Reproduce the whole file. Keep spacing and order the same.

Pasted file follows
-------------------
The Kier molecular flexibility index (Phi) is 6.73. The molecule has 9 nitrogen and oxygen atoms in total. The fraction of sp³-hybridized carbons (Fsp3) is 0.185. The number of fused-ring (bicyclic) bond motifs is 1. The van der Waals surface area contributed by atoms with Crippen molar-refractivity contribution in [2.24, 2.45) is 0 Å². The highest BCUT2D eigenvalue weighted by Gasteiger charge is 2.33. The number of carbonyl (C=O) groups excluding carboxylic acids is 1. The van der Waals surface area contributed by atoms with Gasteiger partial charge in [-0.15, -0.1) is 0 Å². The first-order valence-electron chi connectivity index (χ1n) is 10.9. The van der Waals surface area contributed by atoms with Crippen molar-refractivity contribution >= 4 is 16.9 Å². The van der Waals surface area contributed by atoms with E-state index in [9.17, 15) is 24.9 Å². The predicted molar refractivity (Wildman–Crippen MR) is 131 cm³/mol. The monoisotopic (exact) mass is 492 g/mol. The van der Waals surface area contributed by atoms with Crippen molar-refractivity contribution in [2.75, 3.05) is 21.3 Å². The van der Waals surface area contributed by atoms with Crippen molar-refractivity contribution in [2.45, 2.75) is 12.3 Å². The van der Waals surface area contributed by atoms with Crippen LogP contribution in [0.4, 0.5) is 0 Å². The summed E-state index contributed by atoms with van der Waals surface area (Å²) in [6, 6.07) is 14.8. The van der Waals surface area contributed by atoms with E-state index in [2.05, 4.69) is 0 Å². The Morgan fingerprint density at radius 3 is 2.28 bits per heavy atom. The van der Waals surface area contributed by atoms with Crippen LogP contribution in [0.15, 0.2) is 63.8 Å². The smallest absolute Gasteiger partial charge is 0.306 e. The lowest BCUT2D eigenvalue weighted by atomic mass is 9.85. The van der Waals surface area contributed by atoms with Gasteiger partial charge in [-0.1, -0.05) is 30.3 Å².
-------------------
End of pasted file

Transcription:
The Kier molecular flexibility index (Phi) is 6.73. The molecule has 9 nitrogen and oxygen atoms in total. The fraction of sp³-hybridized carbons (Fsp3) is 0.185. The number of fused-ring (bicyclic) bond motifs is 1. The van der Waals surface area contributed by atoms with Crippen molar-refractivity contribution in [2.24, 2.45) is 0 Å². The highest BCUT2D eigenvalue weighted by Gasteiger charge is 2.33. The number of carbonyl (C=O) groups excluding carboxylic acids is 1. The van der Waals surface area contributed by atoms with Gasteiger partial charge in [-0.15, -0.1) is 0 Å². The first-order valence-electron chi connectivity index (χ1n) is 10.9. The van der Waals surface area contributed by atoms with Crippen molar-refractivity contribution >= 4 is 16.9 Å². The van der Waals surface area contributed by atoms with E-state index in [9.17, 15) is 24.9 Å². The predicted molar refractivity (Wildman–Crippen MR) is 131 cm³/mol. The monoisotopic (exact) mass is 492 g/mol. The van der Waals surface area contributed by atoms with Crippen molar-refractivity contribution in [2.75, 3.05) is 21.3 Å². The van der Waals surface area contributed by atoms with Crippen molar-refractivity contribution in [2.45, 2.75) is 12.3 Å². The van der Waals surface area contributed by atoms with Crippen LogP contribution in [0.4, 0.5) is 0 Å². The summed E-state index contributed by atoms with van der Waals surface area (Å²) in [6, 6.07) is 14.8. The van der Waals surface area contributed by atoms with E-state index in [2.05, 4.69) is 0 Å². The Morgan fingerprint density at radius 3 is 2.28 bits per heavy atom. The van der Waals surface area contributed by atoms with Crippen LogP contribution in [0.15, 0.2) is 63.8 Å². The smallest absolute Gasteiger partial charge is 0.306 e. The lowest BCUT2D eigenvalue weighted by atomic mass is 9.85. The van der Waals surface area contributed by atoms with Gasteiger partial charge in [-0.1, -0.05) is 30.3 Å².